This section contains the latest highlighted research for patients from ASCO medical journals, including the Journal of Clinical Oncology, as well as an archive of research highlights from previous ASCO scientific meetings (2011-2015). For the latest research highlights from more recent ASCO meetings, visit the Cancer.Net Blog or check out Cancer.Net’s audio podcasts and videos for patients.
To search this archive, use the drop-down menu below. You can select a specific year, meeting or publication, and/or a specific topic, such as a type of cancer. Selecting "All" will take you to a complete list of articles that appear under all categories.
A new drug was shown to help men with metastatic prostate cancer live longer in a recent clinical trial. Metastatic prostate cancer is cancer that has spread outside the prostate and is often difficult to treat. The drug called MDV3100 was designed to prevent male sex hormones called androgens, such as testosterone, from helping the cancer grow and spread.
A new clinical trial showed that the drug called radium-223 chloride (Ra-223), designed to treat bone metastases (cancer that has spread to the bone), helps men with metastatic castration-resistant prostate cancer live longer and slows the development of bone problems from the cancer. Castration-resistant prostate cancer is when the cancer continues to grow and spread without needing the male sex hormone testosterone.
A new, large study shows that intensity modulated radiation therapy (IMRT) is better than conventional conformal radiation therapy (CRT) at reducing side effects and prostate cancer recurrences (cancer that comes back after treatment) and it is less expensive than CRT and proton therapy. Both IMRT and CRT are types of radiation therapy that are designed to aim beams of radiation directly at a tumor. IMRT is better than CRT at varying the strength of the radiation so the tumor gets more radiation and the healthy tissue gets less. Proton therapy is a type of radiation therapy that uses protons instead of x-rays to treat cancer.
A new study showed that men with early-stage prostate cancer who exercise vigorously at least three hours a week have genes that are expressed differently in the prostate than those who do not exercise as intensely. Genes are small individual collections of information within each cell of the human body. How these genes affect the body is called gene expression.
Researchers found that the targeted therapy regorafenib lengthens the lives of patients with metastatic colorectal cancer (colorectal cancer that has spread outside the colon and rectum) and slows the growth of the cancer. Targeted therapy is a treatment that targets the cancer's specific genes, proteins, or the tissue environment that contributes to cancer growth and survival.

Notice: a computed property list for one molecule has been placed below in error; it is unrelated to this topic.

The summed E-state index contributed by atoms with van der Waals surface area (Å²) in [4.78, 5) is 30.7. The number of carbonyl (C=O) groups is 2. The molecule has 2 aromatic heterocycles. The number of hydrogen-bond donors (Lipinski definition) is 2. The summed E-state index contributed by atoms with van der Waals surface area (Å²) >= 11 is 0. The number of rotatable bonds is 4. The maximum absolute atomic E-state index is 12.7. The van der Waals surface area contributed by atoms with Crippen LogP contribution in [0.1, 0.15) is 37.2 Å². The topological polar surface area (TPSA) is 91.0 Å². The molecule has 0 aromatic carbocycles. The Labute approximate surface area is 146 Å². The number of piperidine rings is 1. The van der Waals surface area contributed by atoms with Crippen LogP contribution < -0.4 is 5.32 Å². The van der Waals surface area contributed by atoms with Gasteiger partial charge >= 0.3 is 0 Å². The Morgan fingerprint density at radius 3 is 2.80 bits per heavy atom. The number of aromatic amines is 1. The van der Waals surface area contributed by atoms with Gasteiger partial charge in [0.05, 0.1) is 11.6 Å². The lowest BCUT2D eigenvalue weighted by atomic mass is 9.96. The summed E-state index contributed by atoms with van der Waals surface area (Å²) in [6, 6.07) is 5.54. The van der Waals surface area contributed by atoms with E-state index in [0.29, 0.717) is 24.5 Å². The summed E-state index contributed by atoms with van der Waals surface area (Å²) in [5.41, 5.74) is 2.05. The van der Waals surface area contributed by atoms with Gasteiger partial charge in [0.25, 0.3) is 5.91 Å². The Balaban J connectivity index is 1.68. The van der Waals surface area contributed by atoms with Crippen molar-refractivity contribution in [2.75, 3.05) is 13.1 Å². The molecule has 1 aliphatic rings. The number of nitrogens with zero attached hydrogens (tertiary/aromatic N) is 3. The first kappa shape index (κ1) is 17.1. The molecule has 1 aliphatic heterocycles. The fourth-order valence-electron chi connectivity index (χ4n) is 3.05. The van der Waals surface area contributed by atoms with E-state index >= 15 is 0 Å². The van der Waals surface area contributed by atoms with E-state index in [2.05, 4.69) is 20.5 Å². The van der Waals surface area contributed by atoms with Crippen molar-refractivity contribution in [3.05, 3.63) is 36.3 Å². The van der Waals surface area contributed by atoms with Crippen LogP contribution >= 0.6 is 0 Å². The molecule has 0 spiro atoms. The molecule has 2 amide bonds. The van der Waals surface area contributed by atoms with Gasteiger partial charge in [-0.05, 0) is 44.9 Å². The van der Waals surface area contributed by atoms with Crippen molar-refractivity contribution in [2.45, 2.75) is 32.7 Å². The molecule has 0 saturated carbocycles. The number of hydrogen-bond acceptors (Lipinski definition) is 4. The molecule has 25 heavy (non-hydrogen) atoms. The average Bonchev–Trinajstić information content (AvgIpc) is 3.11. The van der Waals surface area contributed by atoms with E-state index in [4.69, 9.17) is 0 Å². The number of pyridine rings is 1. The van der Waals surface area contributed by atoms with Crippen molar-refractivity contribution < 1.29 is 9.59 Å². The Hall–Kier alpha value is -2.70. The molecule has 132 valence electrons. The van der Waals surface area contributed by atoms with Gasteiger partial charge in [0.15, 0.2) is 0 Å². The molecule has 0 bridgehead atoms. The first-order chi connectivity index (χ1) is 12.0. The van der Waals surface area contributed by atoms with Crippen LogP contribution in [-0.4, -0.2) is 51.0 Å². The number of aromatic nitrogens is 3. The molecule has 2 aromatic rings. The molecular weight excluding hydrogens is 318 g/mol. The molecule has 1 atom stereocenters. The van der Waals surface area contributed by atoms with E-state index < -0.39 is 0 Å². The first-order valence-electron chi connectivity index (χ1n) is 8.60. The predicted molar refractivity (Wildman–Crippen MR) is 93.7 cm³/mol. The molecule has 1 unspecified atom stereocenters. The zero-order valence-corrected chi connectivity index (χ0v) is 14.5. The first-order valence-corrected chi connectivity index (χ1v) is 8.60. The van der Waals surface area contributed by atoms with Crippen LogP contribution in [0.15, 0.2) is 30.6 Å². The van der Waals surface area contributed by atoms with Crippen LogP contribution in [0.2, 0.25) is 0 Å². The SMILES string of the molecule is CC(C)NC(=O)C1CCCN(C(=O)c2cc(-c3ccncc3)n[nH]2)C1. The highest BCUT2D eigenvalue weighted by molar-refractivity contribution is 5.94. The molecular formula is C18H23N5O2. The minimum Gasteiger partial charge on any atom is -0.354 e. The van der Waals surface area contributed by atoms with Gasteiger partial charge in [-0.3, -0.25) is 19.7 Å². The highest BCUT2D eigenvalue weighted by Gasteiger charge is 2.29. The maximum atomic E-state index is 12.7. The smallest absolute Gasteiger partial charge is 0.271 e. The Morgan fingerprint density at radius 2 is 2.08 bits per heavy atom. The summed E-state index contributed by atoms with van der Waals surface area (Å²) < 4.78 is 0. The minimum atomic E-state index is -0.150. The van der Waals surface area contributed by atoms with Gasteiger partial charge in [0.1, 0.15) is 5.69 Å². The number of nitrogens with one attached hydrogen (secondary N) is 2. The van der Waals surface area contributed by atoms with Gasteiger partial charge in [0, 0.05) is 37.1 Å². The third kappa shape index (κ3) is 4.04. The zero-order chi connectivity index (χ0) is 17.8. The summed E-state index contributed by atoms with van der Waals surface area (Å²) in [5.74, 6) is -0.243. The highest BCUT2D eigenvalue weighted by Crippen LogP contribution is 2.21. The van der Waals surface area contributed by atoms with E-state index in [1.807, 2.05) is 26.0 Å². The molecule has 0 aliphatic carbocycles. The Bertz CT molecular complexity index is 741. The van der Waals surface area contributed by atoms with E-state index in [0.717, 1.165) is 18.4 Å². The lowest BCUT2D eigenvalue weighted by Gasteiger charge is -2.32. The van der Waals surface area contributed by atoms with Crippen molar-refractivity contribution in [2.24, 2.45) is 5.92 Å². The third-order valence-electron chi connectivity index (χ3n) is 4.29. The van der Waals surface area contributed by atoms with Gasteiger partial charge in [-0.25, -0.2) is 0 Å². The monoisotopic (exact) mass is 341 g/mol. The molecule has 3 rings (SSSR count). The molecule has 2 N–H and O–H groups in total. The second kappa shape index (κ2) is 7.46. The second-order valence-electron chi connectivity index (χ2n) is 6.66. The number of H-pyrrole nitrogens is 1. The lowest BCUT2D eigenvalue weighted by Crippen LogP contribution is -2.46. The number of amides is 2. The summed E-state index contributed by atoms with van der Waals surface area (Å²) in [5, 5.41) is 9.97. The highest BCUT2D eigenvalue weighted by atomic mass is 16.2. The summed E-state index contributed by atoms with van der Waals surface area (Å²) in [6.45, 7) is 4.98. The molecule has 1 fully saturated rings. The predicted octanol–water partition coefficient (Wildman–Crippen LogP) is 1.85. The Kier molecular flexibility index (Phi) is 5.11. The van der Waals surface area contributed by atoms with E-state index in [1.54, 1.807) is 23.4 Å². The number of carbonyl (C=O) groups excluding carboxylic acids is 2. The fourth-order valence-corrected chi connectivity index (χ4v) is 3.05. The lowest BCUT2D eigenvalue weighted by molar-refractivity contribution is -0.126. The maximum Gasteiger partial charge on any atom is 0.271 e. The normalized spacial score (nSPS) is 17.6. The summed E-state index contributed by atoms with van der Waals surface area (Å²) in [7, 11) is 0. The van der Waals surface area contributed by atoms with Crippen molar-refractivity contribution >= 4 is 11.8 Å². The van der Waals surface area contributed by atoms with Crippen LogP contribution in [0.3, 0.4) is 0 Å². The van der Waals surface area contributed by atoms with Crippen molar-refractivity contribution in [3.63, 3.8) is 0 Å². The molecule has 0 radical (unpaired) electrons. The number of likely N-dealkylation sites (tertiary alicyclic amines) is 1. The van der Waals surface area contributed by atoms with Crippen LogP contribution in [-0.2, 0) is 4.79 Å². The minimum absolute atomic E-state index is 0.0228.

Researchers used a new blood test that correctly identified the presence of early-stage pancreatic cancer in two-thirds of patients participating in this study. The test detects a specialized protein, called PAM-4, in a person's blood. PAM-4 is a tumor marker, which is a substance found at higher than normal levels in the blood, urine, and body tissues of people with cancer. Developing a test for pancreatic cancer is important because patients have a better chance of survival when pancreatic cancer is found early. Currently, there is no test approved by the U.S. Food and Drug Administration to detect and diagnose pancreatic cancer early.
In a new analysis of results from a previous study, researchers found that certain factors predict whether an advanced neuroendocrine tumor will worsen. Based on these factors, the drug everolimus (Afinitor) combined with octreotide (Sandostatin) may be a more effective treatment than previously thought. A neuroendocrine tumor begins in the hormone-producing cells of the body's neuroendocrine system, which is a cross between hormone-producing cells and nerve cells.
A new study shows that a specific test can help find which people with Barrett's esophagus have a higher risk of esophageal cancer. Barrett's esophagus is a condition associated with abnormal changes (called dysplasia) in the cells lining the esophagus. These changes are not cancerous, but they can become cancerous over time as the cells become more abnormal. Although all people with Barrett's esophagus are at risk for esophageal cancer, there has been no good way to find out who is more likely to develop cancer.
A large, retrospective study has shown that children of childhood cancer survivors who received prior treatment involving radiation to testes or ovaries and/or chemotherapy with alkylating agents do not have an increased risk for birth defects compared to children of survivors who did not have such cancer treatment. Radiotherapy and chemotherapy with alkylating agents are DNA-damaging treatments, affecting both cancer and healthy cells. The findings provide reassurance that increased risks of birth defects are unlikely for cancer survivors who are concerned about the potential effects of their treatment on their children, and help guide family planning choices.
An analysis of more than 3,000 families including women with breast cancer has found that close relatives of women who carry mutations in a BRCA gene - but who themselves do not have such genetic mutations - do not have an increased risk of developing breast cancer compared to relatives of women with breast cancer who do not have such mutations.